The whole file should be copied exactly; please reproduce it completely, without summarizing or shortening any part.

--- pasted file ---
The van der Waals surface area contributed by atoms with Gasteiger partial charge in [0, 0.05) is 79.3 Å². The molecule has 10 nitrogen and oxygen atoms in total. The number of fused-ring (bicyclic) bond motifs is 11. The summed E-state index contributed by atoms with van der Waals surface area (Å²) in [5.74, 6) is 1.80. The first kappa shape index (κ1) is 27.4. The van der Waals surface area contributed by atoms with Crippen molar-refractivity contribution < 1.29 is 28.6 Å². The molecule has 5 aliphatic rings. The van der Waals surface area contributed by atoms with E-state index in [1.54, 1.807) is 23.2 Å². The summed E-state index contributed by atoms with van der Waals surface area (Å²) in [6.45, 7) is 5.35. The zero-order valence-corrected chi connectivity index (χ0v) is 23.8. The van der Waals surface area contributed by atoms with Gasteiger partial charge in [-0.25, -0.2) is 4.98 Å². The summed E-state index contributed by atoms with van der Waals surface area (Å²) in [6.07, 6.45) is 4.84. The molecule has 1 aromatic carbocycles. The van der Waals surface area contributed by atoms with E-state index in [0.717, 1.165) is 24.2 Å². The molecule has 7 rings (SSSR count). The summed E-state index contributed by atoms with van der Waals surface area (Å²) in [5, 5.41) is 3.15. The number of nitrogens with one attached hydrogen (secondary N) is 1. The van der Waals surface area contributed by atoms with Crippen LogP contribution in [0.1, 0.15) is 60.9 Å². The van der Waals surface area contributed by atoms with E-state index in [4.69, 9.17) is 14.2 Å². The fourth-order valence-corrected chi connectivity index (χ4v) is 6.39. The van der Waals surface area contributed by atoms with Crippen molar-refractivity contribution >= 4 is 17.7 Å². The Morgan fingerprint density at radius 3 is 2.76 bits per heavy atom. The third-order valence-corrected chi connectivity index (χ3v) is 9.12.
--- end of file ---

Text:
The van der Waals surface area contributed by atoms with Gasteiger partial charge in [0, 0.05) is 79.3 Å². The molecule has 10 nitrogen and oxygen atoms in total. The number of fused-ring (bicyclic) bond motifs is 11. The summed E-state index contributed by atoms with van der Waals surface area (Å²) in [5.74, 6) is 1.80. The first kappa shape index (κ1) is 27.4. The van der Waals surface area contributed by atoms with Crippen molar-refractivity contribution < 1.29 is 28.6 Å². The molecule has 5 aliphatic rings. The van der Waals surface area contributed by atoms with E-state index in [1.54, 1.807) is 23.2 Å². The summed E-state index contributed by atoms with van der Waals surface area (Å²) in [6.45, 7) is 5.35. The zero-order valence-corrected chi connectivity index (χ0v) is 23.8. The van der Waals surface area contributed by atoms with Gasteiger partial charge in [-0.25, -0.2) is 4.98 Å². The summed E-state index contributed by atoms with van der Waals surface area (Å²) in [6.07, 6.45) is 4.84. The molecule has 1 aromatic carbocycles. The van der Waals surface area contributed by atoms with E-state index in [0.717, 1.165) is 24.2 Å². The molecule has 7 rings (SSSR count). The summed E-state index contributed by atoms with van der Waals surface area (Å²) in [5, 5.41) is 3.15. The number of nitrogens with one attached hydrogen (secondary N) is 1. The van der Waals surface area contributed by atoms with Crippen LogP contribution in [0.1, 0.15) is 60.9 Å². The van der Waals surface area contributed by atoms with E-state index in [4.69, 9.17) is 14.2 Å². The fourth-order valence-corrected chi connectivity index (χ4v) is 6.39. The van der Waals surface area contributed by atoms with Crippen molar-refractivity contribution >= 4 is 17.7 Å². The Morgan fingerprint density at radius 3 is 2.76 bits per heavy atom. The third-order valence-corrected chi connectivity index (χ3v) is 9.12.